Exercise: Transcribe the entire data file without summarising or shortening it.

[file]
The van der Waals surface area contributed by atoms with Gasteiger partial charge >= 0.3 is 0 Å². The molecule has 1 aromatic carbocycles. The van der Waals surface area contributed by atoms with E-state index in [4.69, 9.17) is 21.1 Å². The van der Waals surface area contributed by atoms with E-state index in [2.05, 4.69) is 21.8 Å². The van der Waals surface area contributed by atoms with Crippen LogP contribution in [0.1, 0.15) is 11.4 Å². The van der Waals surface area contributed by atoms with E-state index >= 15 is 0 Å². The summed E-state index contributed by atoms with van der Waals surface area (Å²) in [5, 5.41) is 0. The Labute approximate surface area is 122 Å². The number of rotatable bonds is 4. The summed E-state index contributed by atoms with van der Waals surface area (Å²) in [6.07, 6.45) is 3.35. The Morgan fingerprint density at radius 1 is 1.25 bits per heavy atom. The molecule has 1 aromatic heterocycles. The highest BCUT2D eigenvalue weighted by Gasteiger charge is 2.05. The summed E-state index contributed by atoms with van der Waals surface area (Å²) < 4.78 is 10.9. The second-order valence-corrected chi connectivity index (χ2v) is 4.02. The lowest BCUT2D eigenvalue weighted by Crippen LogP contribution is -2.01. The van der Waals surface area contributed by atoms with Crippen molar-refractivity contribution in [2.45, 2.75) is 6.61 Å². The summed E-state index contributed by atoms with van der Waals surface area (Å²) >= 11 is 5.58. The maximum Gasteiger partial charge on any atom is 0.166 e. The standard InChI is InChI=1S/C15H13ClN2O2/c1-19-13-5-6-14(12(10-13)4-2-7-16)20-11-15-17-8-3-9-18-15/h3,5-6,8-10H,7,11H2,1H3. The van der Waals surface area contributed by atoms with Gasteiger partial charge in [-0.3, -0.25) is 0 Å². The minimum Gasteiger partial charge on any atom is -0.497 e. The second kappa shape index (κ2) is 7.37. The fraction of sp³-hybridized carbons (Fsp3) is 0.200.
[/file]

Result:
The van der Waals surface area contributed by atoms with Gasteiger partial charge >= 0.3 is 0 Å². The molecule has 1 aromatic carbocycles. The van der Waals surface area contributed by atoms with E-state index in [4.69, 9.17) is 21.1 Å². The van der Waals surface area contributed by atoms with E-state index in [2.05, 4.69) is 21.8 Å². The van der Waals surface area contributed by atoms with Crippen LogP contribution in [0.1, 0.15) is 11.4 Å². The van der Waals surface area contributed by atoms with E-state index >= 15 is 0 Å². The summed E-state index contributed by atoms with van der Waals surface area (Å²) in [5, 5.41) is 0. The Labute approximate surface area is 122 Å². The number of rotatable bonds is 4. The summed E-state index contributed by atoms with van der Waals surface area (Å²) in [6.07, 6.45) is 3.35. The Morgan fingerprint density at radius 1 is 1.25 bits per heavy atom. The molecule has 1 aromatic heterocycles. The highest BCUT2D eigenvalue weighted by Gasteiger charge is 2.05. The summed E-state index contributed by atoms with van der Waals surface area (Å²) < 4.78 is 10.9. The second-order valence-corrected chi connectivity index (χ2v) is 4.02. The lowest BCUT2D eigenvalue weighted by Crippen LogP contribution is -2.01. The van der Waals surface area contributed by atoms with Crippen molar-refractivity contribution in [2.45, 2.75) is 6.61 Å². The summed E-state index contributed by atoms with van der Waals surface area (Å²) >= 11 is 5.58. The maximum Gasteiger partial charge on any atom is 0.166 e. The standard InChI is InChI=1S/C15H13ClN2O2/c1-19-13-5-6-14(12(10-13)4-2-7-16)20-11-15-17-8-3-9-18-15/h3,5-6,8-10H,7,11H2,1H3. The van der Waals surface area contributed by atoms with Gasteiger partial charge in [-0.3, -0.25) is 0 Å². The minimum Gasteiger partial charge on any atom is -0.497 e. The second kappa shape index (κ2) is 7.37. The fraction of sp³-hybridized carbons (Fsp3) is 0.200.